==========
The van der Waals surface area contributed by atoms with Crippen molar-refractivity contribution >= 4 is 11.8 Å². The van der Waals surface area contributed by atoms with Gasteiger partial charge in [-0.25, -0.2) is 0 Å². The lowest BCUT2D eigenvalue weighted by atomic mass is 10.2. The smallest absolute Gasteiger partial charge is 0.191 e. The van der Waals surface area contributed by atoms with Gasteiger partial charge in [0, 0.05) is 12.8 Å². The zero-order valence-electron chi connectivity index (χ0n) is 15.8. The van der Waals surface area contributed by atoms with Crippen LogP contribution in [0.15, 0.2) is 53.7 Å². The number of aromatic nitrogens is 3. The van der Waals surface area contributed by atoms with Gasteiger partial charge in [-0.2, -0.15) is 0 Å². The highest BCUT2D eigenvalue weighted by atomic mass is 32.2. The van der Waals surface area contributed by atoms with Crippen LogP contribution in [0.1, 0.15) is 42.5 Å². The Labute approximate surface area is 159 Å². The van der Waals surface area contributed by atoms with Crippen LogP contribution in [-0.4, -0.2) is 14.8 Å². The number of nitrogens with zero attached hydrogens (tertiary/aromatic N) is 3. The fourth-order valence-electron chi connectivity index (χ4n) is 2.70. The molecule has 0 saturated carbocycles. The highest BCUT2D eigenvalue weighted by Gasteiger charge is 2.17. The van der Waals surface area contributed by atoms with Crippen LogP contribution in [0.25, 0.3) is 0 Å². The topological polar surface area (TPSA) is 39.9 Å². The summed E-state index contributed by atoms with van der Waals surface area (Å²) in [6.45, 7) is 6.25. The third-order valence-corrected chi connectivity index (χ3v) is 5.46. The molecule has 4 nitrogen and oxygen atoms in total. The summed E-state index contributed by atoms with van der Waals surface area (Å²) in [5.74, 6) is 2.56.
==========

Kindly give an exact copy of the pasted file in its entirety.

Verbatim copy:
The van der Waals surface area contributed by atoms with Crippen molar-refractivity contribution >= 4 is 11.8 Å². The van der Waals surface area contributed by atoms with Gasteiger partial charge in [-0.25, -0.2) is 0 Å². The lowest BCUT2D eigenvalue weighted by atomic mass is 10.2. The smallest absolute Gasteiger partial charge is 0.191 e. The van der Waals surface area contributed by atoms with Gasteiger partial charge in [0, 0.05) is 12.8 Å². The zero-order valence-electron chi connectivity index (χ0n) is 15.8. The van der Waals surface area contributed by atoms with Crippen LogP contribution in [0.15, 0.2) is 53.7 Å². The number of aromatic nitrogens is 3. The van der Waals surface area contributed by atoms with Gasteiger partial charge in [-0.2, -0.15) is 0 Å². The highest BCUT2D eigenvalue weighted by atomic mass is 32.2. The van der Waals surface area contributed by atoms with Crippen LogP contribution in [0.1, 0.15) is 42.5 Å². The Labute approximate surface area is 159 Å². The van der Waals surface area contributed by atoms with Crippen LogP contribution in [-0.4, -0.2) is 14.8 Å². The number of nitrogens with zero attached hydrogens (tertiary/aromatic N) is 3. The fourth-order valence-electron chi connectivity index (χ4n) is 2.70. The molecule has 0 saturated carbocycles. The highest BCUT2D eigenvalue weighted by Gasteiger charge is 2.17. The van der Waals surface area contributed by atoms with Crippen LogP contribution in [0.25, 0.3) is 0 Å². The topological polar surface area (TPSA) is 39.9 Å². The summed E-state index contributed by atoms with van der Waals surface area (Å²) in [6.45, 7) is 6.25. The third-order valence-corrected chi connectivity index (χ3v) is 5.46. The molecule has 4 nitrogen and oxygen atoms in total. The summed E-state index contributed by atoms with van der Waals surface area (Å²) in [5.74, 6) is 2.56.